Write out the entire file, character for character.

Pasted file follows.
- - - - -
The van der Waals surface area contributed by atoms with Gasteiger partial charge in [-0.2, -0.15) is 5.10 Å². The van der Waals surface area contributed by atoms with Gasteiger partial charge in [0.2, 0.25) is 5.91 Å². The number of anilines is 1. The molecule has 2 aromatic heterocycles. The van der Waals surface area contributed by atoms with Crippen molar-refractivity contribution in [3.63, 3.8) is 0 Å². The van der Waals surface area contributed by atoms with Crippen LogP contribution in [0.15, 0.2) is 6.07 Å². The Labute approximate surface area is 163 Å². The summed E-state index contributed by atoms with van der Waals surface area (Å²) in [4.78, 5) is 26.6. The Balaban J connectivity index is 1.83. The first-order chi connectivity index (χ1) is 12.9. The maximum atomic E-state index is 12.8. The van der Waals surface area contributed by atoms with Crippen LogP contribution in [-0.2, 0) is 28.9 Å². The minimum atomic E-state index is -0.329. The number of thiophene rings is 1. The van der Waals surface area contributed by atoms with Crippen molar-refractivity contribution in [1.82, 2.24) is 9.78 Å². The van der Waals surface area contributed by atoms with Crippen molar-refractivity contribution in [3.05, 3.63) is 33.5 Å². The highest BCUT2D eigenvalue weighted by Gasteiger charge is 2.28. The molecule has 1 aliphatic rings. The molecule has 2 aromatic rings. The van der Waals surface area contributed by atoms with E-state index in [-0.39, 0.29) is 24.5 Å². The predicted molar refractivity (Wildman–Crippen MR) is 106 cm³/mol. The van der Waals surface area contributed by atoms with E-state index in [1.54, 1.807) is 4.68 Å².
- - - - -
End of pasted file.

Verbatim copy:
The van der Waals surface area contributed by atoms with Gasteiger partial charge in [-0.2, -0.15) is 5.10 Å². The van der Waals surface area contributed by atoms with Gasteiger partial charge in [0.2, 0.25) is 5.91 Å². The number of anilines is 1. The molecule has 2 aromatic heterocycles. The van der Waals surface area contributed by atoms with Crippen molar-refractivity contribution in [3.63, 3.8) is 0 Å². The van der Waals surface area contributed by atoms with Crippen LogP contribution in [0.15, 0.2) is 6.07 Å². The Labute approximate surface area is 163 Å². The summed E-state index contributed by atoms with van der Waals surface area (Å²) in [4.78, 5) is 26.6. The Balaban J connectivity index is 1.83. The first-order chi connectivity index (χ1) is 12.9. The maximum atomic E-state index is 12.8. The van der Waals surface area contributed by atoms with Crippen LogP contribution in [-0.2, 0) is 28.9 Å². The minimum atomic E-state index is -0.329. The number of thiophene rings is 1. The van der Waals surface area contributed by atoms with Crippen molar-refractivity contribution in [1.82, 2.24) is 9.78 Å². The van der Waals surface area contributed by atoms with Crippen molar-refractivity contribution in [3.05, 3.63) is 33.5 Å². The highest BCUT2D eigenvalue weighted by Gasteiger charge is 2.28. The molecule has 1 aliphatic rings. The molecule has 2 aromatic rings. The van der Waals surface area contributed by atoms with E-state index in [-0.39, 0.29) is 24.5 Å². The predicted molar refractivity (Wildman–Crippen MR) is 106 cm³/mol. The van der Waals surface area contributed by atoms with E-state index in [1.54, 1.807) is 4.68 Å².